“Keep your voice down,” I hissed. I had no desire to irritate a neighbor willing to spin gray spells—which were a short step from the really dark, soul damaging stuff. “I contacted the OMIH already. They’re supposed to send an inspector out this week, and once they confirm my report, they’ll alert the Magical Crimes Investigation Bureau.” Which sounded like a lot of tedious bureaucratic red tape. But despite the fact I was an OMIH certified sensitive, citizens couldn’t contact the MCIB directly so we’d have to wait. The unmarked door on the other side of the alley opened, and I ducked back into the office we were actually supposed to be discussing. “Once we fix this place up, it could be nice. It has the lobby area, a bathroom, and two offices. Exactly what we need,” I said, as if we’d never veered off the subject.
Rianna frowned and curled her fingers in Desmond’s fur. “You can see again, so you don’t need me to substitute anymore, and we both know there isn’t enough business to justify the overhead of an office. Especially when you were doing fine running things through phone and e–mail.”
Well, not always fine. At times I’d barely scraped by, which only highlighted her point. But I had other reasons I wanted to open an office.
When I first emancipated Rianna, she’d been reluctant to spend time in the mortal realm. But when I’d lost my sight several weeks ago after a showdown with a witch who thought the world would be better if all the planes of existence touched—yeah, no, bad idea—Rianna had stepped up and covered my cases. At first she’d left Faerie for only a couple of hours on the days rituals were scheduled. But recently she’d been spending almost all day, every day in Nekros, and while her visits hadn’t completely erased the wraithlike appearance she’d had as Coleman’s soul–chained captive, she now had color in her cheeks and the bruiselike circles no longer ringed her eyes. The mortal realm agreed with her. I didn’t want her to disappear into Faerie again.
Besides, my ability to raise the dead was wyrd magic, and if I didn’t use it, it used me. Over the last few weeks I’d had to perform a couple of off–the–books rituals, holding the shades just long enough to relieve the magical pressure on my shields. But even those limited rituals had come at a higher cost than before. If I returned to raising shades several times a week I’d be permanently blind before I hit thirty. Tongues for the Dead needed a new business model.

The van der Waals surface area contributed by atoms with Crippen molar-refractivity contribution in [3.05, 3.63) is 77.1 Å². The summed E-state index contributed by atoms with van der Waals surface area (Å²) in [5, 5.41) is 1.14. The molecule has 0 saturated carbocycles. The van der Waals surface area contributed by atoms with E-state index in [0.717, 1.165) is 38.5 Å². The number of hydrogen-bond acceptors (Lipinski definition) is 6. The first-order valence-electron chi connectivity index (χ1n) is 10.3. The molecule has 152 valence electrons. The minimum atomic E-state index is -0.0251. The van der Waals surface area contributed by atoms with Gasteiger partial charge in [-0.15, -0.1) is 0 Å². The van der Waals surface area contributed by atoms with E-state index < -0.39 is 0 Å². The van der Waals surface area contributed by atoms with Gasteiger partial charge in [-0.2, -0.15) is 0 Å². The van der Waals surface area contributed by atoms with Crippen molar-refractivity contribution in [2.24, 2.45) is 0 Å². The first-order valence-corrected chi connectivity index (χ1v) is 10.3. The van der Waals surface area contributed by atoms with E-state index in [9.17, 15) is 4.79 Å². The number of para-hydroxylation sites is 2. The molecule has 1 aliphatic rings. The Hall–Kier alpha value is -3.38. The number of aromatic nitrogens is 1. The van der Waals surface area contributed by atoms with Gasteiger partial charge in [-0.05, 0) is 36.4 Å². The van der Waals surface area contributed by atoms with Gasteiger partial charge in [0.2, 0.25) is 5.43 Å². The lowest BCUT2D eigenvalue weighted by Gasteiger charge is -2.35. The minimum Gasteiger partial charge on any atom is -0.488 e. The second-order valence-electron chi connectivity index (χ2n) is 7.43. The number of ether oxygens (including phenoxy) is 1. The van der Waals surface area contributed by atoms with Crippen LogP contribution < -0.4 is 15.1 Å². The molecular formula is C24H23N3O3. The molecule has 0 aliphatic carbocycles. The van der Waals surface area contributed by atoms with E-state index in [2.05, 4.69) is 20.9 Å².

“I was actually thinking about expanding the firm’s services. Take on some cases with billable hours not restricted to rituals and talking to shades. Cases that utilize more . . . traditional forms of investigation.”
“Traditional investigation?” She cocked her head to the side. “Like what? Surveillance? Tailing spouses suspected of cheating? Maybe a stakeout?” I didn’t miss the sarcasm in her tone. Rianna and I were all but night blind, to say nothing of my degrading vision. Then there was the fact that as a changeling, Rianna couldn’t be in the mortal realm during sunset or sunrise without deadly consequences.
“More like locating missing persons or artifacts, tracing the origins of spells or charms. Hell, we could even do background checks if someone would pay us. Between you graduating at the top of your class in spellcasting and me being one of the top five sensitives in the city, we have skills to offer besides grave magic.” I didn’t mention that she’d had a couple hundred extra years practice while in Faerie or that I had the whole planeweaving thing going on. Neither facts were something either of us wanted on a résumé. I turned back to the room, which she still hadn’t entered, and waved a hand to encompass the space. “Ignore the mess and imagine what this place could look like. For instance, take that picture window. Once it’s cleaned up, we can have ’Alex Craft and Rianna McBride: Tongues for the Dead Investigations’ stenciled on it.”
Rianna glanced at the window, which was coated in a decade’s worth of dust, but the faintest hint of a smile appeared at the edge of her mouth. “You’d put my name on it too?”
“How could I not? You were the one who looked up from a mystery novel during your final year at academy and suggested the name.”
The smile grew a little brighter. “I’d forgotten about that. It was so long ago.” She finally stepped inside, Desmond at her heels. “Show me around?”